And there's plenty of money to be made in the gap between "should be" and "is". Plenty of excellence goes down the toilet just because some doofus from the Club for Growth can't distinguish between a mortgage in Cincinatti and one in Carlingford, not because Progress is Marching On. ABC Learning didn't fail because children weren't adequately cared for. The Peter Ruehl routine is all very well, but if you've missed the point then your column is a waste of space. Look at all that luverly advertising clustered around your piece, Chris, and know that the advertiser's money was wasted (which may make them eligible for a bail-out!).
Bail-outs mean that people aren't financially punished for their bad financial decisions.

Financial decisions are not the only decisions to be made, Chris. Those who make financial decisions aren't competent to make them. That's the point, and you've missed it.
They keep companies afloat that probably should sink — if your business model isn't working, do something else with your time.

"Probably"? What pissweak analysis that is. It either does or it doesn't.
Bail-outs are paid for by everybody, but they're not available to everybody.

Considering the limitations that come with public funds - all that soul-destroying red tape, Chris, all those taxeater fetters - thank God we free men are spared.
Does anybody doubt that if the Government was presented with the imminent collapse of Ansett that it would have quickly ponied up the cash? At the time, the Howard government resisted the howls of Ansett executives and the unions and let Ansett die the death it deserved.

Ansett was one of the few dud companies of that time which did not feature John Howard's brother Stan on the board. Remember all those bail-outs Stan was able to pull, Chris? Do some research, fellow.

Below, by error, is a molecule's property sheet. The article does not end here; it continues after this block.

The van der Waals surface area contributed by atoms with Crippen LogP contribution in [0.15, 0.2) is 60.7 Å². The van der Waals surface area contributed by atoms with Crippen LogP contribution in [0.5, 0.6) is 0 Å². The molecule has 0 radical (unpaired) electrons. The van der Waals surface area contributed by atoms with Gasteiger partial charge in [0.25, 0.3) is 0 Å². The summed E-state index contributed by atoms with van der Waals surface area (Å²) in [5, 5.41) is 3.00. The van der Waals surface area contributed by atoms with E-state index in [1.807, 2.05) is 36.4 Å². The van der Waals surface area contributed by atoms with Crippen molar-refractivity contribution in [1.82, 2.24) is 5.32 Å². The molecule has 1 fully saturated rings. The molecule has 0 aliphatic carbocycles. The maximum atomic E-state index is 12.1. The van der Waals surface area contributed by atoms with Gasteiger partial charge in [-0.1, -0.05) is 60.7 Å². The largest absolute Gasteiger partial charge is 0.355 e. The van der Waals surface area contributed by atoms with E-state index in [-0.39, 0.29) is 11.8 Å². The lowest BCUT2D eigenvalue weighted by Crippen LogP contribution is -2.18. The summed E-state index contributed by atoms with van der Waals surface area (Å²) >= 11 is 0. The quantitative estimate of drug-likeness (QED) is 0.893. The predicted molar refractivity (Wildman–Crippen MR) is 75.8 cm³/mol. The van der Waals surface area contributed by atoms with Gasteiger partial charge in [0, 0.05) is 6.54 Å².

If anything deserves that title, it was the asset bubble that was burst in the crash last year.

All the downsizing and unemployment that we face over the next year is not the crisis, it is the correction.

You can't know if it is a "correction" until after the event, and it is not "correct" that productive businesses should fail and that non-shareholders should be punished financially merely because financiers have taken leave of their senses.
Things fail ... Baz Luhrmann's Australia failed to be the next Titanic.

Luhrmann aside, Australia is still afloat and the Titanic is not. The sense of enjoying oneself in the face of impending doom is a little exciting, actually, but is only so if we can be sure that economic stabilisers have kicked in and not left us to the mercy of hysterical clowns who can't tell a good risk from a bad one. Those automatic stabilisers are worth paying for, worth a change of government, and the fact that the government is ignoring geese like Chris Berg is a matter of no small satisfaction, if not pride.

Andrew Elder is researcher, editor, fundraiser and ambassador for mendicant industries at the Politically Homeless Institute.

Update: here's someone who knows more about economics than Chris Berg, if you can imagine that.